331. SoSH U at work Posted: December 06, 2017 at 12:02 PM (#5587250)
Please try to follow what I say, rather than bring in harbored grudges from OTP. I really try when outside of OTP to stay on point with the sports-related topic under discussion.


He wasn't guilty of any of that.
   332. ERROR---Jolly Old St. Nick Posted: December 06, 2017 at 12:02 PM (#5587252)
I guess I just don't think anyone is disagreeing here? Everyone seems in favor of a suspension, to varying degrees, with one outlier.

So who's the one who doesn't think he should've been suspended?
   333. jmurph Posted: December 06, 2017 at 12:06 PM (#5587255)
All I ever meant was that 311 illuminates that there are *two* problems, neither of which is "the" problem.

Well if you really want to argue (ha) I don't actually think the Gronk thing is a problem at all. The guy did a bad, violent thing, and is getting punished for it, and the next person who does a bad, violent thing will also be punished for it, but I think it's a pretty big stretch to treat it like it's some kind of issue that needs to be solved. Again, as far as I can tell the league does not have an ongoing, pervasive issue of players getting injured due to after the whistle, non-football playing related acts.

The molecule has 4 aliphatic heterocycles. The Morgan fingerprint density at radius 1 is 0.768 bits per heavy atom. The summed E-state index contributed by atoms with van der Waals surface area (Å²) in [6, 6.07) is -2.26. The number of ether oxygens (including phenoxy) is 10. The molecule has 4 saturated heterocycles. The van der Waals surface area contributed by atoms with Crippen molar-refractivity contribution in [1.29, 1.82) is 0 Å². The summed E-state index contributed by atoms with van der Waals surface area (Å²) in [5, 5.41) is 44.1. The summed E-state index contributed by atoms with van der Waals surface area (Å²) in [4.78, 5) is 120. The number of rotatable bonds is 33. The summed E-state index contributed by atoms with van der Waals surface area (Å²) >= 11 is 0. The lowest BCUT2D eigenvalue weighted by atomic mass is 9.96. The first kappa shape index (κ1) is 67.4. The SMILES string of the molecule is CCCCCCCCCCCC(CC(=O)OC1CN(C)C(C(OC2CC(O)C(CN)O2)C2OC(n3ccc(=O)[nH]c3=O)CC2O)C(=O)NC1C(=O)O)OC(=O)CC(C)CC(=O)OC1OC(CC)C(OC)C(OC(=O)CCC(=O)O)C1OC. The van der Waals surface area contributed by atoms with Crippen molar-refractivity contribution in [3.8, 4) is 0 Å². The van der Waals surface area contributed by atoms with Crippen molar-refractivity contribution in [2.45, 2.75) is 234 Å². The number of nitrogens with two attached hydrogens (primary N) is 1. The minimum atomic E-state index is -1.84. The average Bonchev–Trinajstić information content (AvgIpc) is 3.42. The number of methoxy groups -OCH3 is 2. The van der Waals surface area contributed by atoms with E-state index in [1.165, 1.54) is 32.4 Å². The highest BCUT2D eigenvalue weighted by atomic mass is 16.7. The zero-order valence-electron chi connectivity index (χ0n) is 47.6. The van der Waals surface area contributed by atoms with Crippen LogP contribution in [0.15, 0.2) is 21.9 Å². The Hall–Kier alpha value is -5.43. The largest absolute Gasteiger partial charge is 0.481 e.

And that's kind of what I've been banging on about. "The league really has an issue with violence and player safety" "It sure does, let's start by suspending Gronk for the rest of the season" was a weird turn in the conversation.

I'll now stop repeating myself 11 times and being part of the problem!
   334. jmurph Posted: December 06, 2017 at 12:07 PM (#5587258)
So who's the one who doesn't think he should've been suspended?

I was referring to your stance, which seemed like an outlier.
   335. Ray (RDP) Posted: December 06, 2017 at 12:15 PM (#5587265)
I mean, I certainly would watch flag football; I'd be more interested in it, actually. But I get that for a lot of people this is a non-starter.

There has been a mini sea change already, with the new rules and focus on player safety. But I don't think this is going to be enough to save the league from becoming extinct in 10-20 years; I think that in order for the league to survive, it needs a complete sea change. Maybe not flag football, but something.